Sunday, July 20, 2008

Decay Preserved

The Internet Archives are a very good thing and steadily getting better. Sometime ago, I mentioned here that my copy of the tape part to Douglas Leedy's 1965 theatre piece Decay had, in fact, decayed beyond retrieval and neither the composer nor others connected with early performances of the piece appeared to have a copy. The tape part had been assembled (composed is not exactly the right word) by Leedy with the assistance of Ian Underwood from a collection of old shellac recordings, retrieved from a Berkeley used record bin, of rather bleak piano music improvised (one assumes) for the use of dance practice accompaniment. In performance a live pianist and other instrumentalists improvise in the same style (did I mention the word "bleak" already?) and, in most performances, theatrical events were overlayed. Memories of the sixties being somewhat vague as they tend to be -- under the motto, "if you can remember the sixties, you weren't really there" --, the theatrical events are difficult to reconstruct, but in several productions directed by the composer Robert Moran these apparently included a number of women in bathrobes and curlers as well as conspicuously large brass instruments and their players emerging from sleeping bags. The tape part still appears lost, but fortunately (if that's the right word), a recording of a performance under Moran's direction and service as piano soloist has turned up in the Other Minds Archive*, here, on the second half of a concert recorded by Bay Area Pacifica station KPFA. If you can persist in listening to a theatre piece divorced of its visual components, I do recommend listening long enough to hear horn and saxophone solos** presumably played by the composer and Underwood, respectively. Did I mention that this was bleak?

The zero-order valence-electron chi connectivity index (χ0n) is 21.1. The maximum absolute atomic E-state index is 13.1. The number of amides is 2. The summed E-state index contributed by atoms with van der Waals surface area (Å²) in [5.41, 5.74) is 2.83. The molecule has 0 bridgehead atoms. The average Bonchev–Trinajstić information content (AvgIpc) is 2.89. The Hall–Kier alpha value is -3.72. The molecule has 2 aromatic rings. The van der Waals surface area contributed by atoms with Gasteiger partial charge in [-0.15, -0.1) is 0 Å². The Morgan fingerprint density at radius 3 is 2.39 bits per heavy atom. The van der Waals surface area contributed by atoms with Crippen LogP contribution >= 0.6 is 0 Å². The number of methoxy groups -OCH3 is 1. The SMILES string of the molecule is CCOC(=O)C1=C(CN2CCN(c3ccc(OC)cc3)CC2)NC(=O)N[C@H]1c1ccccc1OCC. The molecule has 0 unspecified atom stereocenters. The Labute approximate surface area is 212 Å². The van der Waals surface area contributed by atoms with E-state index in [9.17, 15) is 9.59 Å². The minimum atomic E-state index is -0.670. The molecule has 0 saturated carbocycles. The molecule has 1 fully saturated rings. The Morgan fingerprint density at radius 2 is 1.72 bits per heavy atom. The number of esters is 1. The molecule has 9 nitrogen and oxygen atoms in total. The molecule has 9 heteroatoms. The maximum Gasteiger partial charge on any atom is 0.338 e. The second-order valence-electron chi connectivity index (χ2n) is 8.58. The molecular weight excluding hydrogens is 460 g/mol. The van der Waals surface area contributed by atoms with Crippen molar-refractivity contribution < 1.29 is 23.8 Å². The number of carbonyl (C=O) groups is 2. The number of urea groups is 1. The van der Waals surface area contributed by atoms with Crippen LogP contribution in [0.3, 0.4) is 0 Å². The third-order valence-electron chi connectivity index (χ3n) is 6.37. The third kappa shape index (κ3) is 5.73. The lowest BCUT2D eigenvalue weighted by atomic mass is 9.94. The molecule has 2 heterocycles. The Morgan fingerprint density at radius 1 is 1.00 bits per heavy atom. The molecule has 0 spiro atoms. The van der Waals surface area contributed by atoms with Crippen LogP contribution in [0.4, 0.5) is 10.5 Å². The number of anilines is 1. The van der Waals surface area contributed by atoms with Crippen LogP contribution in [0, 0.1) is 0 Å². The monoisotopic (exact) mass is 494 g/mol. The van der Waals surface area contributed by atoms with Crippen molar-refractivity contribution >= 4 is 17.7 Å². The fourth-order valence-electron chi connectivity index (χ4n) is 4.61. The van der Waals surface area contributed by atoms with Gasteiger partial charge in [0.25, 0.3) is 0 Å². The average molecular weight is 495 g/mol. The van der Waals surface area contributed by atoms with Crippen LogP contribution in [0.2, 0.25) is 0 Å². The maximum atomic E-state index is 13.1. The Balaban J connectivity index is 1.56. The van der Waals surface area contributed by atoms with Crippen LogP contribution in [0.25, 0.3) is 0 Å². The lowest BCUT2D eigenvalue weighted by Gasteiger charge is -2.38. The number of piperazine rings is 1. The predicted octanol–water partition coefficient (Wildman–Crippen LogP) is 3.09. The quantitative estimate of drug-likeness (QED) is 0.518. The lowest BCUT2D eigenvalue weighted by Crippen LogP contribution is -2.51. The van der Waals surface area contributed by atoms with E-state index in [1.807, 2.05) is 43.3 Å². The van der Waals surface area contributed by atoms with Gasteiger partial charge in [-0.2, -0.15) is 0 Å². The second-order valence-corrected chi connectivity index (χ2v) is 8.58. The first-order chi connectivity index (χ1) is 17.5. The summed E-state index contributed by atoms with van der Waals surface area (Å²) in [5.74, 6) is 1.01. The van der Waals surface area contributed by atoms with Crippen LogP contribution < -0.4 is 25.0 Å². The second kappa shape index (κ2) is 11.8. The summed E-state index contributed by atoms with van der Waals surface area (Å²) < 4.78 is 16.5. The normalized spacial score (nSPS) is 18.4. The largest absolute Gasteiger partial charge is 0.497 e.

*All praises are due Other Minds and their intrepid leader Charles Amirkhanian, for rescuing this among other Pacifica jetsam as well as countless other services well-rendered!
**That saxophone does go on and on, doesn't it?


Anonymous said...

Man, is decay the right word...

Anonymous said...

I saw a wonderful performance of 'Decay' at UCLA in the late 60's directed by the composer and the thing that I remember most vividly was the continuous frying of bacon along with women putting on makeup, a saxophone player emerging from under a bed, a maniacal piano improvisation in A minor (I think) and a gentlemen reclining on a couch, in a suit and tie, quietly reading a book. It was glorious.
Lloyd Rodgers